Quattro Mani is a piano duet featuring Susan Grace and Alice Rybak; around since 1989, they have appeared on several albums already, mainly for Bridge, though none prior to Kindred Spirits has featured the artists on the front cover. The cover illustration here is based on a photo placed inside the booklet, and while the photo seems fine, the front cover illustration looks like something that might have been in style two or so decades ago. However, don't be deterred; the program consists solely of two piano works written since 1995, with most of the music written in 2004-2005. Quattro Mani: Kindred Spirits contains some of the newest "new music" one is liable to find in 2008.
Pianist and composer John Novacek is so invested in ragtime that he's even coined a term -- "Novarags" -- to elucidate the genre in which he works. Novacek's Three Rags for Two Pianos is nicely pianistic, and in the first rag, one can sense a little Zez Confrey in there, the second is a reflective movement that is similar to Luckey Roberts' slower pieces, whereas the third, "Intoxication," is a hell-bent-for-leather romp; it is a nicely balanced set. Stephen Jaffe's Cut-Time Shout features a fair amount of clapping and foot stomping in a stop-time styled groove, but he forgot to keep what was written on the keys as interesting as the other elements. Paul Lansky's It All Adds Up represents a return to writing for conventional instruments after a long and distinguished period composing for electronics. While it isn't all consistent and secure, one feels the composer of More Than Idle Chatter arriving at a sense of a rebirth in It All Adds Up; it has properties of charm and an exploratory quality akin to the restlessly seeking solos of Thelonious Monk.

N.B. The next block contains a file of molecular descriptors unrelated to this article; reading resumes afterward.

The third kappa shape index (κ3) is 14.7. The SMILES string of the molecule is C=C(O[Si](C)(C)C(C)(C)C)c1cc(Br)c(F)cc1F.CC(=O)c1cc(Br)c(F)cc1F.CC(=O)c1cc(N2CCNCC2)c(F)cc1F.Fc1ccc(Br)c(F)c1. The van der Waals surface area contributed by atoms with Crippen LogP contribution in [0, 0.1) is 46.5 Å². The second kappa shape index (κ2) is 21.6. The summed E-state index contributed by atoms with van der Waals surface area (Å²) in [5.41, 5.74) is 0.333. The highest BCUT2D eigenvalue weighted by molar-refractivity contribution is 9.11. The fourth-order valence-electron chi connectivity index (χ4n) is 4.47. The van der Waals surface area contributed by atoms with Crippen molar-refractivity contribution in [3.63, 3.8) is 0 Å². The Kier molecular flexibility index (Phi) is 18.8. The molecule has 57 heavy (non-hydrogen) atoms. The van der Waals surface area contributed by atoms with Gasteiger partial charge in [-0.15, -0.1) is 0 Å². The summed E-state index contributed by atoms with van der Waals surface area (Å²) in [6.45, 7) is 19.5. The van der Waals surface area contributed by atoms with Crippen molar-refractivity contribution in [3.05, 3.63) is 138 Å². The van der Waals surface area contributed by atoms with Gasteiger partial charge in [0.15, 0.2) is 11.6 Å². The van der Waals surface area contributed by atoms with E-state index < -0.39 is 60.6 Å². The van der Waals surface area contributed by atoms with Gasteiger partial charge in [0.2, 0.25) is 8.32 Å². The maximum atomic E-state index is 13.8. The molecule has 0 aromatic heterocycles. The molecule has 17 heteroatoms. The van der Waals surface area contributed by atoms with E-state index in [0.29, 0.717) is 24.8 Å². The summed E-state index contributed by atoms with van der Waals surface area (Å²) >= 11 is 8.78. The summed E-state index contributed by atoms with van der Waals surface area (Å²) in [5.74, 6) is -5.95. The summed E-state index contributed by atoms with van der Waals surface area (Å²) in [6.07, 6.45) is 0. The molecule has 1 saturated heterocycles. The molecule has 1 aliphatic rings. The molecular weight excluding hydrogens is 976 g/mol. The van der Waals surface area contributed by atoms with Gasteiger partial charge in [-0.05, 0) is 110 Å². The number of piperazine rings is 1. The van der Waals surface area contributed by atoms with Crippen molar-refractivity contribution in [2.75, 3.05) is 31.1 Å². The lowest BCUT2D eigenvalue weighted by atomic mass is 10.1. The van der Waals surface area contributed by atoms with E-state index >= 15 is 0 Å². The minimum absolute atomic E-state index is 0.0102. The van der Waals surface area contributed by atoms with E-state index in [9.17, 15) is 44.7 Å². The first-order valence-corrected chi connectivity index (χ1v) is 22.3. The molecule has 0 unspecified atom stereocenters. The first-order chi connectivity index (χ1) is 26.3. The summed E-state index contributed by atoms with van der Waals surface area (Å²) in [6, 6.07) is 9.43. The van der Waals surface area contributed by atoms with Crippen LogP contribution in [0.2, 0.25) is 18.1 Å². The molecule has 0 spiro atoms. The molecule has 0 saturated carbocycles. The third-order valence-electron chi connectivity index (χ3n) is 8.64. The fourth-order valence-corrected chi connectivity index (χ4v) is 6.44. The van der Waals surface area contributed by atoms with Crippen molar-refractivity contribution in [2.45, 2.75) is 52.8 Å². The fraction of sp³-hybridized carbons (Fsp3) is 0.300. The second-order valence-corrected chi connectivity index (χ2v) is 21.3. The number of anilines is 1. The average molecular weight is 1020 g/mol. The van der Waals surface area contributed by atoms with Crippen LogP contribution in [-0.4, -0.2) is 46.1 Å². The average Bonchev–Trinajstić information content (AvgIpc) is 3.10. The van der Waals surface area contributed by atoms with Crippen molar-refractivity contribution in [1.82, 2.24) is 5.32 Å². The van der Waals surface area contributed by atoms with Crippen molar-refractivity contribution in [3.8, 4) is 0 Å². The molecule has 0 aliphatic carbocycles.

The title work is by William Bland, and it is definitely a highlight. Bland's combination of jarring new music fortissimos and echt-turn of the last century parlor pianism, experienced under his own hands on a Bridge disc preceding this one remains a potent and challenging mixture. Manic Music, by composer Lance Hulme, is the best thing on Kindred Spirits; its constantly racing tempo plummets forward like a roller coaster ride, yet it always remains on the tracks in terms of its thematic statements and sense of constant propulsion. Hulme's piece is a real winner; Jed Distler's Loose Changes is good but a little less so. There are passages in Distler's 10-part suite that seem surprisingly dark and clotted for a composer noted for such transparency in his transcriptions of the works of others. Nevertheless, not a lot of Jed Distler's music has appeared on disc, and this outing does make you want to hear more.
Bridge's recording manages to be spacious, startlingly multidimensional and yet close enough to capture every note. Overall, Kindred Spirits is a superb introduction to Quattro Mani's talents and an interesting survey of currents in American contemporary music in the years following 2000.